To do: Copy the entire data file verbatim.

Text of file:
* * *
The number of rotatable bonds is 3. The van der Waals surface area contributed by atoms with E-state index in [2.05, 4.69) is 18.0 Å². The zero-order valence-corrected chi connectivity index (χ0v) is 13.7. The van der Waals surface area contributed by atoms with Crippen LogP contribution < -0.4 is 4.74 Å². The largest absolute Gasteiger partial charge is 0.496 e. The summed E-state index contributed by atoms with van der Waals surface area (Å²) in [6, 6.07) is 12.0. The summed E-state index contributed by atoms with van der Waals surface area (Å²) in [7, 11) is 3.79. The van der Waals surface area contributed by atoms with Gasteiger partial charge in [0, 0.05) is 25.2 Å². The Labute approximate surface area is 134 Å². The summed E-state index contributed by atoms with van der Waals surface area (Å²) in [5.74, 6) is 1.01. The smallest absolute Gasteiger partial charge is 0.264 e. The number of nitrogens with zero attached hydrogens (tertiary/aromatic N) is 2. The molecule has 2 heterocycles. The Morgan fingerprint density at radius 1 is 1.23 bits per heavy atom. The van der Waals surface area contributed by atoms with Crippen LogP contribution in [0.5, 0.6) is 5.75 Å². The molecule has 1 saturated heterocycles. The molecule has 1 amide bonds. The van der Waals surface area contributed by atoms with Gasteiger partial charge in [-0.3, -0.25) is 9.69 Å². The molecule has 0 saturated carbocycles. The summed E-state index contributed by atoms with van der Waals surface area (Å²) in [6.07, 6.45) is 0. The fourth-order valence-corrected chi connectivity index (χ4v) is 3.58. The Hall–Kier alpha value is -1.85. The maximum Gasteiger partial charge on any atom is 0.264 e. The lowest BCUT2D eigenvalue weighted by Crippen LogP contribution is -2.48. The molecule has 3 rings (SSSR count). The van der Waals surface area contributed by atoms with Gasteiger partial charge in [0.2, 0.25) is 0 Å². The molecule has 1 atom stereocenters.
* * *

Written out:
The number of rotatable bonds is 3. The van der Waals surface area contributed by atoms with E-state index in [2.05, 4.69) is 18.0 Å². The zero-order valence-corrected chi connectivity index (χ0v) is 13.7. The van der Waals surface area contributed by atoms with Crippen LogP contribution < -0.4 is 4.74 Å². The largest absolute Gasteiger partial charge is 0.496 e. The summed E-state index contributed by atoms with van der Waals surface area (Å²) in [6, 6.07) is 12.0. The summed E-state index contributed by atoms with van der Waals surface area (Å²) in [7, 11) is 3.79. The van der Waals surface area contributed by atoms with Gasteiger partial charge in [0, 0.05) is 25.2 Å². The Labute approximate surface area is 134 Å². The summed E-state index contributed by atoms with van der Waals surface area (Å²) in [5.74, 6) is 1.01. The smallest absolute Gasteiger partial charge is 0.264 e. The number of nitrogens with zero attached hydrogens (tertiary/aromatic N) is 2. The molecule has 2 heterocycles. The Morgan fingerprint density at radius 1 is 1.23 bits per heavy atom. The van der Waals surface area contributed by atoms with Crippen LogP contribution in [0.5, 0.6) is 5.75 Å². The molecule has 1 saturated heterocycles. The molecule has 1 amide bonds. The van der Waals surface area contributed by atoms with Gasteiger partial charge in [-0.3, -0.25) is 9.69 Å². The molecule has 0 saturated carbocycles. The summed E-state index contributed by atoms with van der Waals surface area (Å²) in [6.07, 6.45) is 0. The fourth-order valence-corrected chi connectivity index (χ4v) is 3.58. The Hall–Kier alpha value is -1.85. The maximum Gasteiger partial charge on any atom is 0.264 e. The lowest BCUT2D eigenvalue weighted by Crippen LogP contribution is -2.48. The molecule has 3 rings (SSSR count). The van der Waals surface area contributed by atoms with Gasteiger partial charge in [0.2, 0.25) is 0 Å². The molecule has 1 atom stereocenters.